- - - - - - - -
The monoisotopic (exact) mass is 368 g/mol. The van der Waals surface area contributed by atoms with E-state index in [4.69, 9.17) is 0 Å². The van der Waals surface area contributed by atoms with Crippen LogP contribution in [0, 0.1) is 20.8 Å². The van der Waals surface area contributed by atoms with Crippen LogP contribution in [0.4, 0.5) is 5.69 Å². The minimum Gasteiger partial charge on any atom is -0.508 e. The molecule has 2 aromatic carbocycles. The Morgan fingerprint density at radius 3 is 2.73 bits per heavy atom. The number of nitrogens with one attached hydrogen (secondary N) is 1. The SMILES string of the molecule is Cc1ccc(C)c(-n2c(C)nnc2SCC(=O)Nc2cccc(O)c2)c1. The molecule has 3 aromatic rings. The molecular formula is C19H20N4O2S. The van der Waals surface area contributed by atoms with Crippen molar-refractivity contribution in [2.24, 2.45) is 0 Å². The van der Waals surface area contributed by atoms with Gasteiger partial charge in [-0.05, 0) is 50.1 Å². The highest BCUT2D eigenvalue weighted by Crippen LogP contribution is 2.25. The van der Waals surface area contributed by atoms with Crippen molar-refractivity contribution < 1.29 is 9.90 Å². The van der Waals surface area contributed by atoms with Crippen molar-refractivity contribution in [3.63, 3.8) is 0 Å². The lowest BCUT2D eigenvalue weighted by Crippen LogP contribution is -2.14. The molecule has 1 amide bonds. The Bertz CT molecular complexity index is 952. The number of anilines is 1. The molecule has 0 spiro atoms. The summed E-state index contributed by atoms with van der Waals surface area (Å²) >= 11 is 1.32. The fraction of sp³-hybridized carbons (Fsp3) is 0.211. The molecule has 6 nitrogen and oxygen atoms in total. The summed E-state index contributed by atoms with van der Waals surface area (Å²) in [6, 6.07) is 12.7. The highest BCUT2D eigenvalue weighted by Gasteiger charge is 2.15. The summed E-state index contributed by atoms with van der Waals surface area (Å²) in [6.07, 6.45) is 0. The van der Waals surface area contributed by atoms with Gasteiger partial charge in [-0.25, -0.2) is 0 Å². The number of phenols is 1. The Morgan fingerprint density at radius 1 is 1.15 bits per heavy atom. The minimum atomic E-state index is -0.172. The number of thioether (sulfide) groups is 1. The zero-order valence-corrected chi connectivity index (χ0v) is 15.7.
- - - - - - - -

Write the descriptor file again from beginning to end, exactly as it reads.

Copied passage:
The monoisotopic (exact) mass is 368 g/mol. The van der Waals surface area contributed by atoms with E-state index in [4.69, 9.17) is 0 Å². The van der Waals surface area contributed by atoms with Crippen LogP contribution in [0, 0.1) is 20.8 Å². The van der Waals surface area contributed by atoms with Crippen LogP contribution in [0.4, 0.5) is 5.69 Å². The minimum Gasteiger partial charge on any atom is -0.508 e. The molecule has 2 aromatic carbocycles. The Morgan fingerprint density at radius 3 is 2.73 bits per heavy atom. The number of nitrogens with one attached hydrogen (secondary N) is 1. The SMILES string of the molecule is Cc1ccc(C)c(-n2c(C)nnc2SCC(=O)Nc2cccc(O)c2)c1. The molecule has 3 aromatic rings. The molecular formula is C19H20N4O2S. The van der Waals surface area contributed by atoms with Crippen molar-refractivity contribution in [2.24, 2.45) is 0 Å². The van der Waals surface area contributed by atoms with Gasteiger partial charge in [-0.05, 0) is 50.1 Å². The highest BCUT2D eigenvalue weighted by Crippen LogP contribution is 2.25. The van der Waals surface area contributed by atoms with Crippen molar-refractivity contribution < 1.29 is 9.90 Å². The van der Waals surface area contributed by atoms with Crippen molar-refractivity contribution in [3.63, 3.8) is 0 Å². The lowest BCUT2D eigenvalue weighted by Crippen LogP contribution is -2.14. The molecule has 1 amide bonds. The Bertz CT molecular complexity index is 952. The number of anilines is 1. The molecule has 0 spiro atoms. The summed E-state index contributed by atoms with van der Waals surface area (Å²) >= 11 is 1.32. The fraction of sp³-hybridized carbons (Fsp3) is 0.211. The molecule has 6 nitrogen and oxygen atoms in total. The summed E-state index contributed by atoms with van der Waals surface area (Å²) in [6, 6.07) is 12.7. The highest BCUT2D eigenvalue weighted by Gasteiger charge is 2.15. The summed E-state index contributed by atoms with van der Waals surface area (Å²) in [6.07, 6.45) is 0. The van der Waals surface area contributed by atoms with Gasteiger partial charge in [-0.25, -0.2) is 0 Å². The number of phenols is 1. The Morgan fingerprint density at radius 1 is 1.15 bits per heavy atom. The minimum atomic E-state index is -0.172. The number of thioether (sulfide) groups is 1. The zero-order valence-corrected chi connectivity index (χ0v) is 15.7.